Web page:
Winter Blues

After almost a month of vacation and two weeks of family illness, returning to work has been difficult. Not only because vacation is a nice place to be, but also because winter in the northern rocky mountains is very cold, windy, and grey for the better part of January and February.

After the excitement of the holidays and fun of having time off, one can find that they have a lot less motivation for their required activities. Things like going to work, cleaning house, spending time with others, and even things we enjoy doing do not seem as appealing when enduring the winter blues.

So what can we do to cope with this time of year and the lack of motivation and even depression for some that comes with it?

Anytime the weather is even remotely nice, we need to get outside. Even if it is for a short amount of time, it can make a big difference. Getting out into the sunshine can be extremely beneficial during the “grey months”. A short walk or even a drive, a trip to the grocery store or to visit a favorite specialty store where we live, a cup of coffee with a friend at a local coffeehouse or restaurant can all provide a much needed escape from the housebound doldrums.

Being intentional about getting up out of bed, taking a shower, brushing your teeth, and changing your clothes. Often times, the urge to just stay in bed and do nothing can be powerful during the “grey months”. We can convince ourselves that because we can’t venture outside due to weather or don’t want to due to how we feel, that we shouldn’t bother with activities of daily living. No one is going to see us right? This only increases our feelings of loss of motivation and depression.

Making sure that you are eating regularly and healthy. Another thing we overlook during the “grey months” is eating properly. If we are doing a lot of nothing, we tend to not eat or graze eat anything that is handy. Usually those things are not that good for us, chips, cookies, candy, etc. Once again, we need to be intentional about getting proper nutrition during these times. Having food on hand to make small meals throughout our day that are warm and nutritious. Also making sure we stay hydrated with water is very important.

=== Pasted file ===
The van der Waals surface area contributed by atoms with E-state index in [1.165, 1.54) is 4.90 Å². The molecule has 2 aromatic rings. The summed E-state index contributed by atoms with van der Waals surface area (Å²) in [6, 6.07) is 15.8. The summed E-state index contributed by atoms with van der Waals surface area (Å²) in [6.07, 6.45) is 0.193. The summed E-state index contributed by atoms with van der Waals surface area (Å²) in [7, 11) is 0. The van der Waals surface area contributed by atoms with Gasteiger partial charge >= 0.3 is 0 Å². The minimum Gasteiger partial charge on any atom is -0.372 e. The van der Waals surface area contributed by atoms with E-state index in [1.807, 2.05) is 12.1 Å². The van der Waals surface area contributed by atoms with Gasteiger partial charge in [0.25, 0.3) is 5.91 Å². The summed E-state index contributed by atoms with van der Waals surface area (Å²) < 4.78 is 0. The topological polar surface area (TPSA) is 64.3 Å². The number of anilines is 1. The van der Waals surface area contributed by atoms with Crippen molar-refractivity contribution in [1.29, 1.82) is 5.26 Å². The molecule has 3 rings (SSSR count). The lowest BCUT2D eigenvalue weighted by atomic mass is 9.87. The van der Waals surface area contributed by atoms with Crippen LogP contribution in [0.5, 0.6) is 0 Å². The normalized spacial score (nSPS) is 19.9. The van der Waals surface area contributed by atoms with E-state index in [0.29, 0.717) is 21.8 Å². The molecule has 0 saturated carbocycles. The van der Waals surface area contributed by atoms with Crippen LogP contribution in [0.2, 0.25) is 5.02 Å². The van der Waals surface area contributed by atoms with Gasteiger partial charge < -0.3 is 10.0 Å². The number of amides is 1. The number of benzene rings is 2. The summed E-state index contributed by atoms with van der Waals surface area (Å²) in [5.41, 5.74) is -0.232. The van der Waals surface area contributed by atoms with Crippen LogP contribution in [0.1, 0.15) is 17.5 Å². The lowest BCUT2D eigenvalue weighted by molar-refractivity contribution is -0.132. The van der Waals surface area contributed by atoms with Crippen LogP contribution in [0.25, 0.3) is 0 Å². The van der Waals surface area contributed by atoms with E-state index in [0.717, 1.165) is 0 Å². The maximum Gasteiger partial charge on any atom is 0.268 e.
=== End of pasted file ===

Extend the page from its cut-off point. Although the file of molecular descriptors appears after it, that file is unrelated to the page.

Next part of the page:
Keeping up our physical health by getting some form of exercise most every day and by taking healthy vitamins and supplements to keep up our immunity. The “grey months” also bring a variety of illnesses that we need to be strong to have minimal symptoms should we get sick. Exercise offers two benefits, keeping us active and healthy and releasing endorphins to keep our brain active and happy.

If where you live there is little sunshine during these months, a seasonal affective light could be extremely helpful. Getting light is so very important to how we feel.

Writing and/or journaling about how you are feeling, making goals and plans that you can follow through on, adding in some creative touches and artwork to your writings can all help you release emotions held in the body.